Joji’s ‘Nectar’ shows growth as an artist

Zion Smith, Staff Writer

The medium of romance is often considered overplayed. It’s something everyone will experience in their lifetime, giving way to many different interpretations of what exactly building a connection with someone means. This repetitive behavior doesn’t affect George Kusunoki Miller, better known by his alias “Joji.” Joji is an Australian-Japanese Alternative R&B/Pop singer who—over the years—has made a profound world for himself in the music industry with his use of somber instrumentals and his signature melancholic vocal inflections. Joji releases music very scarcely, and though over the span of six years we’ve gotten two EP’s and one LP—of which the latter is his most recent work. Despite this, Joji manages to remain in the spotlight with his unique take on the popular genres of both Pop and R&B. ‘Nectar,’ his newest body of work, is both familiar yet distant to what he has been known for. Nevertheless, he delivers both sonically and lyrically—with this being his most ambitious release to date. 

Anticipation for this LP has been sky high from fans and music critics ever since he released the promotion track, “Gimme Love,” which was a side of Joji no one had heard before. From the lush instrumentation, composition and multiple transitions, to the cadence of his voice being the most refined version we’ve heard, many of us were excited to see what he’d present to us with the successive album. His previous work—“Ballads 1”—while not being the most critically acclaimed—was still something that showed Joji’s latent potential. Tracks like “Yeah Right” and “Slow Dancing in the Dark” highlight some of Joji’s greatest vocal performances. “Ballads 1” differs from “Nectar” because of how it was built up. The promotion of “Nectar” was one of the freshest takes on building anticipation for a body of work all year since 21 Savage’s movie trailer for the album “Savage Mode 2.” Joji, however, gave us a cinematic experience from the music videos for his promotion tracks, connecting everything together and telling an intriguing story. The professionalism and overall aesthetic seen with his promotion of the LP seemed to have worked out for him because many are calling this work his best and most “out there” piece of media yet. 

The introduction to “Nectar,” simply titled “Ew,” was a wonderful way to start off the album, as it makes use of Joji’s ability to make simplicity complex in it’s presentation. From the signature piano ballads and string ensembles to the cadence and flow he uses throughout, it all comes together to form the melancholic, gloomy and somber feel we all know him for. This is then only heightened with Joji’s writing—the most polished it’s ever been. 

“Nectar”— while showcasing some of Joji’s highest quality performances of his career thus far—often struggles to maintain this same grandiose feel. In between Joji’s masterfully composed and performed tracks, there are mediocre and sometimes oddly bare tracks that take away from the previously mentioned masterpieces. Tracks like “NITROUS” and “Pretty Boy,” while giving substance to the themes mentioned by Joji—themes such as the loss of love, and knowing when to focus on yourself—are often confusing and don’t add much to the concept Joji presented to us early on. This only becomes more evident when we take some of the lyrics in context. Lines such as “a pretty boy livin’ on the West side/ Poppin’ blue pills and sippin’ on finest, nay-ay/No more fears and no more lies/I tell myself to sleep at night” only diminish the atmosphere Joji was creating, especially when the topic of drug use doesn’t add anything constructive to what has already been established, and it doesn’t come up again for the entire album, despite taking up so much of this track’s runtime. The first five tracks on this album are some of Joji’s best to date, and while the rest aren’t particularly bad, they don’t belong in the same echelon of the first five (excluding the promotion tracks); and it’s seemingly because a lot of the material in the album just seem ubiquitously undone and poorly executed. While they aren’t horrible, it is clear when Joji’s at his best vocally and lyrically, and when he’s not. Though there are some tracks Joji would have benefitted without, most have their place within the tracklisting. This isn’t to say that all of the songs following the first five are all bad, however. “Afterthought,” is a track that appears later in the album and is the most lyrically sincere we’ve ever heard from Joji. He explains how he feels that time can truly heal all wounds, and though his remembrance was through hardships, it’s still unbearable for the listener to feel  completely forgotten by that certain someone that Joji references throughout the entire album. A standout line from “Afterthought” is: “Lately I’ve been slippin’ away from you/Can you tell me does it hurt today?/There’s no way in/To burn, there’s no flames.” This also illustrates the stark contrasts in the quality of lyrics across the album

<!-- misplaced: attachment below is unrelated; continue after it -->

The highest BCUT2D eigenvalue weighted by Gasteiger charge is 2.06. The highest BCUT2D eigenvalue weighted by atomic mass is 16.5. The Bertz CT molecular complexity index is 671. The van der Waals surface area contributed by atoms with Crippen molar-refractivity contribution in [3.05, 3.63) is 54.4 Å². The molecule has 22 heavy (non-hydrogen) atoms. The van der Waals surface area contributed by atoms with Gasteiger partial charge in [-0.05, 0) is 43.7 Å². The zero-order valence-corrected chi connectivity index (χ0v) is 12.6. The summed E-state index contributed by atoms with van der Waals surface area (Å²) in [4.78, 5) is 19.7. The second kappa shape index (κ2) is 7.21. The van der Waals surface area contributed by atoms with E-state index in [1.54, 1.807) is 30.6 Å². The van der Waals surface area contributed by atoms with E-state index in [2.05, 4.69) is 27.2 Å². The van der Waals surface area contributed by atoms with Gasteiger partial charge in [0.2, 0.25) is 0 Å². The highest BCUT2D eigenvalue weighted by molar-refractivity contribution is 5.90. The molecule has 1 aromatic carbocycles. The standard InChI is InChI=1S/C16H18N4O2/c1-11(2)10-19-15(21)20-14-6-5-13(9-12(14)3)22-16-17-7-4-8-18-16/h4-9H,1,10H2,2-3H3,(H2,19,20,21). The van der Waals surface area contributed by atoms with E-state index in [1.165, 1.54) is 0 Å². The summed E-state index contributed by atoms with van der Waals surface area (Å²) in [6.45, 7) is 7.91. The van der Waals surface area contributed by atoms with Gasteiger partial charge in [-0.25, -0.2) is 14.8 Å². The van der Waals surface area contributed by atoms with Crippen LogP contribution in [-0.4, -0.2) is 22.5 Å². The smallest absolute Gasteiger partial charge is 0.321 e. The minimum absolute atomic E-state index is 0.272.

From lush melodies, harmonies and composition,Joji is an artist who has the potential to become a world renowned musician. “Nectar” was a unique listening experience for me, as it simultaneously cemented Joji as an artist who’s here to stay, and elevated him to heights I didn’t think were possible. Everyone has experienced loss; everyone has their own way of coping. “Nectar” was Joji at his most vulnerable, and it’s because of this vulnerability that his audience is able to find solace within the project. This body of art, while having it’s lows, makes up with highs far outshining any major mishaps within the project. “Nectar,” as its name implies, shows the sweetness of finding connection, and I’d recommend this for anyone who wants an engaging yet laid back listen.